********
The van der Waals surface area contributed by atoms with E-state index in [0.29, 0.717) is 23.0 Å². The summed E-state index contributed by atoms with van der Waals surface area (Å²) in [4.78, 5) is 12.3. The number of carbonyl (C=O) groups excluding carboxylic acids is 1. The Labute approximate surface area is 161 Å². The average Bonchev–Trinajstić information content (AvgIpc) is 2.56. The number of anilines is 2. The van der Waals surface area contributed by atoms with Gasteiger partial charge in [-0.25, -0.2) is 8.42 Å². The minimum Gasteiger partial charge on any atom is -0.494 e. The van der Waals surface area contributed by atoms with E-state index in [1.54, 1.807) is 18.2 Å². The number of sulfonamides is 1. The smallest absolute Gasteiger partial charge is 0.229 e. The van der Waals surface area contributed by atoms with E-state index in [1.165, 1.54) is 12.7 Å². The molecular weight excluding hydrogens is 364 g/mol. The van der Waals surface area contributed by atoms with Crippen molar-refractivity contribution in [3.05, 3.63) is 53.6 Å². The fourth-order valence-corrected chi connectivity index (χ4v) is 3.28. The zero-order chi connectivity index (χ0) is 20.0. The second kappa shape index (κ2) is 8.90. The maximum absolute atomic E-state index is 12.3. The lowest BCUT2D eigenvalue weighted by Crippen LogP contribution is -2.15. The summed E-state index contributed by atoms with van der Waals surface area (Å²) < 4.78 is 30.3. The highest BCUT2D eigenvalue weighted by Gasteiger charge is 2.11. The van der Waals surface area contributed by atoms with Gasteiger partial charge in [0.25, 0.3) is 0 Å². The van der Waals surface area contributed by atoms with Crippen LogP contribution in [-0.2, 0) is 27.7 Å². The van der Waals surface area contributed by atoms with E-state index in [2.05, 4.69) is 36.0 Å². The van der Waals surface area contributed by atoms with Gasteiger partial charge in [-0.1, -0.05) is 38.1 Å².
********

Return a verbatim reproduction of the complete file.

The van der Waals surface area contributed by atoms with E-state index in [0.29, 0.717) is 23.0 Å². The summed E-state index contributed by atoms with van der Waals surface area (Å²) in [4.78, 5) is 12.3. The number of carbonyl (C=O) groups excluding carboxylic acids is 1. The Labute approximate surface area is 161 Å². The average Bonchev–Trinajstić information content (AvgIpc) is 2.56. The number of anilines is 2. The van der Waals surface area contributed by atoms with Gasteiger partial charge in [-0.25, -0.2) is 8.42 Å². The minimum Gasteiger partial charge on any atom is -0.494 e. The van der Waals surface area contributed by atoms with E-state index in [1.54, 1.807) is 18.2 Å². The number of sulfonamides is 1. The smallest absolute Gasteiger partial charge is 0.229 e. The van der Waals surface area contributed by atoms with E-state index in [1.165, 1.54) is 12.7 Å². The molecular weight excluding hydrogens is 364 g/mol. The van der Waals surface area contributed by atoms with Crippen molar-refractivity contribution in [3.05, 3.63) is 53.6 Å². The fourth-order valence-corrected chi connectivity index (χ4v) is 3.28. The zero-order chi connectivity index (χ0) is 20.0. The second kappa shape index (κ2) is 8.90. The maximum absolute atomic E-state index is 12.3. The lowest BCUT2D eigenvalue weighted by Crippen LogP contribution is -2.15. The summed E-state index contributed by atoms with van der Waals surface area (Å²) < 4.78 is 30.3. The highest BCUT2D eigenvalue weighted by Gasteiger charge is 2.11. The van der Waals surface area contributed by atoms with Gasteiger partial charge in [0.25, 0.3) is 0 Å². The van der Waals surface area contributed by atoms with Crippen LogP contribution in [-0.2, 0) is 27.7 Å². The van der Waals surface area contributed by atoms with E-state index in [2.05, 4.69) is 36.0 Å². The van der Waals surface area contributed by atoms with Gasteiger partial charge in [-0.1, -0.05) is 38.1 Å².